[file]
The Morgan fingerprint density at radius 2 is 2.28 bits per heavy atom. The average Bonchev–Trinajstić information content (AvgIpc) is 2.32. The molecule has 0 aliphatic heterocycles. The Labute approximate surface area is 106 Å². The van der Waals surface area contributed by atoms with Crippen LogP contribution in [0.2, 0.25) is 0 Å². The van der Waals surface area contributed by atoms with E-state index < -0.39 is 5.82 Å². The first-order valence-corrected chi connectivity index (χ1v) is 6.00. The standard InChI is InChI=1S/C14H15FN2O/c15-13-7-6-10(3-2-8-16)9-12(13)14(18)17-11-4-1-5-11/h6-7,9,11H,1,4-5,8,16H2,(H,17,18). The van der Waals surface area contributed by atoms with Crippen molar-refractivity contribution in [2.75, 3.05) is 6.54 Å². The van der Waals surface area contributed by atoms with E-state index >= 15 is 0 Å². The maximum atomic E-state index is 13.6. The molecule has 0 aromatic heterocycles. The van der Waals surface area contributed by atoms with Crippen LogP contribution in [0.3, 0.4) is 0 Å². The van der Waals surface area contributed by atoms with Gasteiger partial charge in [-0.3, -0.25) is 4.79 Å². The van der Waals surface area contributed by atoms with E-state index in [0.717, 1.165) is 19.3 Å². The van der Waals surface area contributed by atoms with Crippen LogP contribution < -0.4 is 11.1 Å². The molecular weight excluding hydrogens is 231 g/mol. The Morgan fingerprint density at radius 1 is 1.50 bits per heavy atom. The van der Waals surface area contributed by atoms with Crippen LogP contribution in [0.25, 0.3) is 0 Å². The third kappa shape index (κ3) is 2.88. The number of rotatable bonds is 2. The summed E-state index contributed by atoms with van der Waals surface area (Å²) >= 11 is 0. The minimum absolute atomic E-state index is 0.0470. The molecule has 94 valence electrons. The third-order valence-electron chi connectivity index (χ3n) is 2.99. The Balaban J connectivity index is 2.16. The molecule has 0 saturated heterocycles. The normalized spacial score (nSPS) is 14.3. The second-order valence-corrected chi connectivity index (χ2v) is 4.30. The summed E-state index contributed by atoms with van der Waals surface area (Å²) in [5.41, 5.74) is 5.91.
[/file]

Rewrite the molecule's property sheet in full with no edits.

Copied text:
The Morgan fingerprint density at radius 2 is 2.28 bits per heavy atom. The average Bonchev–Trinajstić information content (AvgIpc) is 2.32. The molecule has 0 aliphatic heterocycles. The Labute approximate surface area is 106 Å². The van der Waals surface area contributed by atoms with Crippen LogP contribution in [0.2, 0.25) is 0 Å². The van der Waals surface area contributed by atoms with E-state index < -0.39 is 5.82 Å². The first-order valence-corrected chi connectivity index (χ1v) is 6.00. The standard InChI is InChI=1S/C14H15FN2O/c15-13-7-6-10(3-2-8-16)9-12(13)14(18)17-11-4-1-5-11/h6-7,9,11H,1,4-5,8,16H2,(H,17,18). The van der Waals surface area contributed by atoms with Crippen molar-refractivity contribution in [2.75, 3.05) is 6.54 Å². The van der Waals surface area contributed by atoms with E-state index >= 15 is 0 Å². The maximum atomic E-state index is 13.6. The molecule has 0 aromatic heterocycles. The van der Waals surface area contributed by atoms with Crippen LogP contribution in [0.3, 0.4) is 0 Å². The van der Waals surface area contributed by atoms with Gasteiger partial charge in [-0.3, -0.25) is 4.79 Å². The van der Waals surface area contributed by atoms with E-state index in [0.717, 1.165) is 19.3 Å². The van der Waals surface area contributed by atoms with Crippen LogP contribution < -0.4 is 11.1 Å². The molecular weight excluding hydrogens is 231 g/mol. The Morgan fingerprint density at radius 1 is 1.50 bits per heavy atom. The van der Waals surface area contributed by atoms with Crippen LogP contribution in [0.25, 0.3) is 0 Å². The third kappa shape index (κ3) is 2.88. The number of rotatable bonds is 2. The summed E-state index contributed by atoms with van der Waals surface area (Å²) >= 11 is 0. The minimum absolute atomic E-state index is 0.0470. The molecule has 94 valence electrons. The third-order valence-electron chi connectivity index (χ3n) is 2.99. The Balaban J connectivity index is 2.16. The molecule has 0 saturated heterocycles. The normalized spacial score (nSPS) is 14.3. The second-order valence-corrected chi connectivity index (χ2v) is 4.30. The summed E-state index contributed by atoms with van der Waals surface area (Å²) in [5.41, 5.74) is 5.91.